A Sad Story

My team and I recently met with a man whose outlook on life saddened us. He is in his 80s, and his three children are in their 50s. They each have faced significant challenges in life, some due to their own choices, others due to the cards they have been dealt. One has been married three times and is divorcing again. Another has mental health and addiction issues and intermittently estranges himself from the family. The third has acquired an enormous amount of debt because of bad money habits.

As we spoke with their father, we saw that their pain is also his pain. He grieves the situations in their lives; any parent could relate. He kept saying things like, “I don’t know what else I could have done for them”. He continually referred to how he had raised them. He and his wife had done all they thought was best – they sent them to a private school, ensured they had full rides to college, pushed them to reach their potential, etc. But, “I guess I didn’t do enough”, he said repeatedly.

Now, as he faces his elderly years, he is trying to figure out how to help them with the assets he will leave behind. He has a lot of money, and he wants to divide it amongst them to help patch some of the holes in their lives.

He has a genuine heart. But, as we tried to gently break to him, he has the wrong perspective.

Relational Needs Cannot Be Met with Money

Our friend (we’ll call him William) has fallen into a line of thinking that many people do. He thinks he can fix broken relationships and meet emotional needs by giving people money.

But the thing is, while money might be a nice gift and a gesture of goodwill toward his children, their real needs are beyond what handing them a large sum of money can mend.  Money won’t make his oldest son capable of healthy relationships, it is likely to feed the addictions of his middle son, and giving a large sum of money to his fiscally irresponsible daughter would be like giving alcohol to an alcoholic.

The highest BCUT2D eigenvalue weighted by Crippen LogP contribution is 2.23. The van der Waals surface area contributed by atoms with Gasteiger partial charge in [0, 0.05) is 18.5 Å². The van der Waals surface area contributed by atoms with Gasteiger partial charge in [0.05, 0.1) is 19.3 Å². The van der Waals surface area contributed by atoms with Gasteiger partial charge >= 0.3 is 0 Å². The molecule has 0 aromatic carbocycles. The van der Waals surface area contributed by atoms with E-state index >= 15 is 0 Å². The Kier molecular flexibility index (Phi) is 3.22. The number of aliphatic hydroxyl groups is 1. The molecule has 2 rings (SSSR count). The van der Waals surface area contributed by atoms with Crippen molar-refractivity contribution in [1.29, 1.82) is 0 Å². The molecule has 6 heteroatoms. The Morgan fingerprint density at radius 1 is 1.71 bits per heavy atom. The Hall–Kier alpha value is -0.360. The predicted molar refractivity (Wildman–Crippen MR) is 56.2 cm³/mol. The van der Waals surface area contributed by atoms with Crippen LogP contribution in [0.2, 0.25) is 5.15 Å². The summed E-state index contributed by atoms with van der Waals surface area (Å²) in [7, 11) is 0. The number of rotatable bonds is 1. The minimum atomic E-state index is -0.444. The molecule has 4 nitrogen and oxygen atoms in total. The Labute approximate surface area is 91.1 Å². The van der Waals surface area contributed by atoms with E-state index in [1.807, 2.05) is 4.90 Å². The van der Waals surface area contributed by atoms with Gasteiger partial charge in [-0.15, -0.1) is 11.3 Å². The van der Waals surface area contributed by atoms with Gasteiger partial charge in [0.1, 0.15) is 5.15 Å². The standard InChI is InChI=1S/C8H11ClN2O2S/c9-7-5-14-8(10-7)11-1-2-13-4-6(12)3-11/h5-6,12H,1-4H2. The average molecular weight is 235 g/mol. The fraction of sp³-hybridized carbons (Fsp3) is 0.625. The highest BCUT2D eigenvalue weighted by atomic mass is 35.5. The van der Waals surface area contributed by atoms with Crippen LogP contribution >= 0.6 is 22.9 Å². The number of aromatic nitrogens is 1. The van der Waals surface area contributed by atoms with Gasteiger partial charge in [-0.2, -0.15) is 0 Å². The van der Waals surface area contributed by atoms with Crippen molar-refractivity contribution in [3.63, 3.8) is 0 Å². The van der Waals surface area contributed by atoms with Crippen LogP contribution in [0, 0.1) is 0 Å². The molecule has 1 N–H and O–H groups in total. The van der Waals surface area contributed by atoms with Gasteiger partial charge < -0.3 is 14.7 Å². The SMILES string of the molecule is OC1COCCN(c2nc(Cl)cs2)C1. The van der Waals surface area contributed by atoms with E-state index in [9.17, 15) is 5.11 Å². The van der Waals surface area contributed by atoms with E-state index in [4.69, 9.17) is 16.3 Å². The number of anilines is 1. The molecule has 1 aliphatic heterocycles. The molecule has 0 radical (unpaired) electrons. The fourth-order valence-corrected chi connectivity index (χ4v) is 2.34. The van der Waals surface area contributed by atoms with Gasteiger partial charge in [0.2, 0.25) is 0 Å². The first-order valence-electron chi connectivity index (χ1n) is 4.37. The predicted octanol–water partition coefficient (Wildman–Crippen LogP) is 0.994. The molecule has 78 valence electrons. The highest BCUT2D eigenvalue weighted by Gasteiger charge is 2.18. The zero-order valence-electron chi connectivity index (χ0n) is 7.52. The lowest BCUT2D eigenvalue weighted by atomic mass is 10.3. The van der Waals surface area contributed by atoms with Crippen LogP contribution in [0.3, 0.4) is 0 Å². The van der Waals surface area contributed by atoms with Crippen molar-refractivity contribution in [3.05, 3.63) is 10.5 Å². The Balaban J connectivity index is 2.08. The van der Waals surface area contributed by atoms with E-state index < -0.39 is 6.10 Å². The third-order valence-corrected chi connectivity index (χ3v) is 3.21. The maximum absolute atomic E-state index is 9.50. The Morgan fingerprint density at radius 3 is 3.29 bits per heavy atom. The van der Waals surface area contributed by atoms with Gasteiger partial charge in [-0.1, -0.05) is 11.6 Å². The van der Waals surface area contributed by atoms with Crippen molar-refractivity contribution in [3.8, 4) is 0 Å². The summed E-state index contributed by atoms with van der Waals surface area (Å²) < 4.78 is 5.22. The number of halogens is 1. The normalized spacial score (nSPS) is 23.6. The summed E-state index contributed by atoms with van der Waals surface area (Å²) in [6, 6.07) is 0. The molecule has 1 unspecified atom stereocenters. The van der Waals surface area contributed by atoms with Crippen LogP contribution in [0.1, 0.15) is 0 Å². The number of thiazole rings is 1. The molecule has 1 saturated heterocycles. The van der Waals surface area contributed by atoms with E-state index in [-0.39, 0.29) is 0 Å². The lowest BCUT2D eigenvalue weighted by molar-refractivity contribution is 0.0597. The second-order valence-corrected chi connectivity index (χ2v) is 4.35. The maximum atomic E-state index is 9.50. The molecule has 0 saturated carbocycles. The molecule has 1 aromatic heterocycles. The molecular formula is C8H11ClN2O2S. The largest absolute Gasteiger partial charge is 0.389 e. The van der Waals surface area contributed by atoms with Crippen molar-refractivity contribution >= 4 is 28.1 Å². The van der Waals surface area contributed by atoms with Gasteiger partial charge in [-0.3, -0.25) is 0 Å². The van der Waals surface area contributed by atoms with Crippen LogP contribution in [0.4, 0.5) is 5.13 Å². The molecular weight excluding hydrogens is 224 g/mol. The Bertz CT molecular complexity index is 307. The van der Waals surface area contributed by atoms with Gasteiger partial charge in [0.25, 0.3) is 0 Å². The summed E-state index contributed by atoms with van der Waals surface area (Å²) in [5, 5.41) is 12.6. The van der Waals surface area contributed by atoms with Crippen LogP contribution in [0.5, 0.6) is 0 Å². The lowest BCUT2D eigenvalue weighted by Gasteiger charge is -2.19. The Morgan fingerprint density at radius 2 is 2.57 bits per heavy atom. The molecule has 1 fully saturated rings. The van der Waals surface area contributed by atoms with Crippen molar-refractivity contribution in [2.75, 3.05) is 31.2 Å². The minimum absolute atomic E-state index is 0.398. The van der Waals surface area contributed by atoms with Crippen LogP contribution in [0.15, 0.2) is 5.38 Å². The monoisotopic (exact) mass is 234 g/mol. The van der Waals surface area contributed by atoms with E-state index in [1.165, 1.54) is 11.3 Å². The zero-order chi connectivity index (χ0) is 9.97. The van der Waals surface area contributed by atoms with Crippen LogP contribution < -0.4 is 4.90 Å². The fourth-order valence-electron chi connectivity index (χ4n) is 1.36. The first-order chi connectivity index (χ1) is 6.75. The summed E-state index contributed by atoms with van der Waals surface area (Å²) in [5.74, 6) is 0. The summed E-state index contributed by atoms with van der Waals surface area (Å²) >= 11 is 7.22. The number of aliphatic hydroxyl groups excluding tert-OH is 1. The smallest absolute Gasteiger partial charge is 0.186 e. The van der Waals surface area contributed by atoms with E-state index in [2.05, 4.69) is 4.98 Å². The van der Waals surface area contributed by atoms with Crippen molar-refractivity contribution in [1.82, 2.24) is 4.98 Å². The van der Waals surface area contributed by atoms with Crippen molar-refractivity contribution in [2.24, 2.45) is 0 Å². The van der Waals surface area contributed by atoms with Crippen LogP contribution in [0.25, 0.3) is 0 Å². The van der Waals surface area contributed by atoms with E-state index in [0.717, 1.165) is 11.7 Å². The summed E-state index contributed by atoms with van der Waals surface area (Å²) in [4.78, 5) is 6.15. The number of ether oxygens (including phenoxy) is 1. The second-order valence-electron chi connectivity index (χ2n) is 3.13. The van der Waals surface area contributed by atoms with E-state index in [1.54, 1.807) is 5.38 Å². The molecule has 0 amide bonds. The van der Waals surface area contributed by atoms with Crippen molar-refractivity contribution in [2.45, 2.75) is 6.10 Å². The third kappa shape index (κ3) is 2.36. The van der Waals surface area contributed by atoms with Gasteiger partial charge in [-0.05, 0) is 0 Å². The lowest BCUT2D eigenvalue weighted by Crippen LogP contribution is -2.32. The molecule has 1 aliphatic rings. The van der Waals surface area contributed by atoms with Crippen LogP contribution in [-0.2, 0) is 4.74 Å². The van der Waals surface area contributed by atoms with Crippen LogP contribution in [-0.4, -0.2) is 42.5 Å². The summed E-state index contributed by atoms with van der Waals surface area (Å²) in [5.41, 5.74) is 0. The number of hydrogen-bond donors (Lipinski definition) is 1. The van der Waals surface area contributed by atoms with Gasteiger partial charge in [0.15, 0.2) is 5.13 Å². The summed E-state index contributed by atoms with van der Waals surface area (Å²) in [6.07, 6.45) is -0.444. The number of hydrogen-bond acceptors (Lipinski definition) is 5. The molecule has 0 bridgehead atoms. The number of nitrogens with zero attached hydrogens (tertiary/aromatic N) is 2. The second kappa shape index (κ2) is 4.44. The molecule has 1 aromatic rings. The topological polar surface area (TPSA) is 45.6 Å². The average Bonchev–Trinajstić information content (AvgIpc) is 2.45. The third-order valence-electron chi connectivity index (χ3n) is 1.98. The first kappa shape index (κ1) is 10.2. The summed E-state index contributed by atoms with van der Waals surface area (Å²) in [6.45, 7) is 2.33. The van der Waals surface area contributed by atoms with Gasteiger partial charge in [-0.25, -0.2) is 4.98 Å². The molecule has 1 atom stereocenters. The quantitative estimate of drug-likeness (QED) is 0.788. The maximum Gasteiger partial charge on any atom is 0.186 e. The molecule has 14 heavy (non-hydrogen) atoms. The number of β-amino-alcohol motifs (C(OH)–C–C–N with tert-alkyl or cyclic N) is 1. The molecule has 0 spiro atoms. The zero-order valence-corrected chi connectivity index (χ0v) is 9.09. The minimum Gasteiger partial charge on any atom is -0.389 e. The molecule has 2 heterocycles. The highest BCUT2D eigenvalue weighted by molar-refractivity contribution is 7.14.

Hear me loud and clear: As an estate planning specialist, I watch family after family go through this process.

Money is not the answer.

This is one reason that traditional estate planning doesn’t work. It focuses on money when it should focus on relationships.

What to Do Instead – Relational Estate Planning

I advocate for a way of estate planning that starts with your closest relationships instead of starting with your assets. Don’t get me wrong – this philosophy does address what to do with your money, in fact, how you distribute your assets becomes more important than ever. But money is just a tool to accomplishing more important goals.

(Related Article: What Is Relational Estate Planning?)

In another post, I’ll discuss the different ways you can help your loved ones with your money without dumping it in their laps all at once if that would be unhealthy for them. But for the sake of this article, I’m going to focus on what your kids need from you besides money.

What Your Kids Actually Need

On a surface level, your kids might need some money – okay, fine. But that pales in comparison to their deeper, truer needs.

Parents, your kids need to know you loved them.

They need to know you valued them.

They need advice to carry with them once you’re gone.

They need to know your values and beliefs.

They need the family stories that shouldn’t die with you, the ones that should be passed on for generations.

They need to understand where they come from, which in turn will strengthen their understanding of who they are.

Money might help someone build a house, but values, encouragement, and ideals help build a life.

If your kids are struggling, like William’s, you cannot fix their problems for them. But you can leave them a legacy of love and direction to look to as they navigate life.

If your kids are doing well, leaving them an inheritance of morals, beliefs, and love will only strengthen and spur them on more.

We all know that relationships are more important than money. So when we are planning for the end of our lives, why is it that we focus on dollars and cents? It is a commodity that will be spent and gone. The currency of love, kindness, moral guidance, vision, and values, however, is immortal and life-changing, and can never be given too freely.

How To Do It

Practically speaking, we encourage people to leave this kind of legacy by creating an Ethical Will, which is a record of your deepest values, beliefs, and guiding principles, along with any last words you want to leave to your loved ones.

To learn more about the history of Ethical Wills and what information they include, read the article below:

Ethical Wills: The Most Important Part of any Estate Plan

Then start planning how you will create yours. You can download our Ethical Will How-To Guide for help or email me at jhummer@jehlaw.net. I would love to chat about your Ethical Will and share with you how I approached creating one for my children.


Joshua E. Hummer, Esq. is a licensed attorney who has been admitted in both Virginia and West Virginia. He is a graduate of the University of Virginia and has been practicing law in Winchester for over 15 years. While experienced in many parts of the law, Josh specializes in estate planning and estate administration, elder care, and business law.

Disclaimer: The name and details of William’s story have been changed to protect his privacy and uphold client confidentiality.

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